First it was the Jews. Now Labour are coming for old white men. Labour’s shadow Europe minister Pat Glass has told her ‘Another Europe’ Labour remainer rally that there is ‘no point talking to older white men’ as they are ‘a problem’. Luckily she didn’t have Naz Shah on the platform – she is good at solving ‘problems’. On a grander scale than the Coen’s brothers’ Anton Chiguh. Anyone old enough to remember the war or who won the UK the freedom for her to say such things in English rather than German, or who remembers the old days of democracy and sovereignty when our laws were made by elected MPs, is a problem. It used to be an achievement to be non-platformed by the left. Now there is a new meme – being ‘non-doorstepped’.


Truancy myths debunked


LEA bureaucrats were crying into their Guardians recently as news emerged of a High Court judgment that decimates the ability of councils to fine parents for taking kids out of school on holiday. The ruling means that parents can take pupils on holiday with impunity for almost certainly between at least a fortnight and probably up to 10% of the term time per year.

Jon Platt of Isle of Wight took his child to Disneyworld during April and got a £60 ticket from the council for his troubles. He told the council in the politest terms where to stick their fine so ended up in the Magistrates who threw the case out. The council were not happy so asked the magistrates to refer to it the High Court. Had they taken discretion as the better part of valour they could have left parents guessing whether they would win if taken to the magistrates court, but now they have set a precedent meaning it is probably impossible to convict for truancy below about 10%.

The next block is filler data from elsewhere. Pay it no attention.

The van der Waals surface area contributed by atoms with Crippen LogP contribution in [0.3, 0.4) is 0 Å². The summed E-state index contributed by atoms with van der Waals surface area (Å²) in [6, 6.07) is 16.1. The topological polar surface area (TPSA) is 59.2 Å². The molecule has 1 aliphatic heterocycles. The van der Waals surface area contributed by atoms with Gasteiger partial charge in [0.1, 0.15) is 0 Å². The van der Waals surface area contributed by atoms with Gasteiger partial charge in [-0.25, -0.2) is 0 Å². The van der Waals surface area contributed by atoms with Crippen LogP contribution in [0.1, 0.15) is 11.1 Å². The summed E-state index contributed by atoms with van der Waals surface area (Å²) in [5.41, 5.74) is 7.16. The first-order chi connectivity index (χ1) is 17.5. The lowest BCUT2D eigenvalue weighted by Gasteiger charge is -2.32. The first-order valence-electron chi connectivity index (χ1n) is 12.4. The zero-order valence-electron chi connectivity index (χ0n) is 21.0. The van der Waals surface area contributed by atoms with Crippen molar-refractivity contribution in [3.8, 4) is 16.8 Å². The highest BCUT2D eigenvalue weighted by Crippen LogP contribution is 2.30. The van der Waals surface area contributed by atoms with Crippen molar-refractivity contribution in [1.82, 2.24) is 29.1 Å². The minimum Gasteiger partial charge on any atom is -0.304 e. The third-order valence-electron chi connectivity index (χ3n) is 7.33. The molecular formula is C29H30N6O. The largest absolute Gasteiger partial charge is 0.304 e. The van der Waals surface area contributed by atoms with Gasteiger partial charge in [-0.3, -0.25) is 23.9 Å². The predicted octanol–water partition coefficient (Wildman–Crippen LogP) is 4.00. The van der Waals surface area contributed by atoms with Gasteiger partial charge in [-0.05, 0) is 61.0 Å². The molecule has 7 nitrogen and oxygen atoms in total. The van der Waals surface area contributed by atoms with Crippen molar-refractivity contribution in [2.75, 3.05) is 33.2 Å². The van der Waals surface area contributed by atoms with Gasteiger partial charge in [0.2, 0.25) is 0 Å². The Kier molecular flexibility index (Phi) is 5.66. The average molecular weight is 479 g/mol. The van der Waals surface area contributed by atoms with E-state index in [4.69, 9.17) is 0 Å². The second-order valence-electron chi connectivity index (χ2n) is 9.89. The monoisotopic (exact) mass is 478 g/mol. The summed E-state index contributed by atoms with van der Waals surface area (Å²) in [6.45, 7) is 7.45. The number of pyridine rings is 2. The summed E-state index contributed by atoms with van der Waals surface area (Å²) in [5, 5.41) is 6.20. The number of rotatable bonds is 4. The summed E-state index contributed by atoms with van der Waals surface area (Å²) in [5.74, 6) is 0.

The appeal was by way of case stated (whereby the lower court asks for an opinion from the appeal court) and this is the question the magistrates asked the High Court. Namely, can they consider attendance record for the period ending before the unauthorised holiday?

The mistake the council made was confusing government guidance on when to authorise absences (Regulation 7 of the Education (Pupil Registration) (England) Regulations 2006, SI 2006/1751) with the law on truancy (s444, Education Act 1996 as interpreted in Bromley v C). The guidance on authorised absence is that it should be granted exceptionally, whereas the guidance on truancy is 10% of total term time. The law is that pupils must attend regularly (taking into account attendance record and the circumstances) minus absences with leave or for religion, unavoidable cause or sickness.

In this case the estranged parents between them took the pupils out of school for 12 days. The defence successfully argued that there was no case to answer because the charge was failure to attend regularly whereas attendance was 92.3%. In fact the headmaster admitted that attendance was 100% before the holiday was taken. The council’s own absence authorisation form admitted that 90% would be acceptable. The magistrates found no case to answer on the basis of only the latest holiday of 7 days.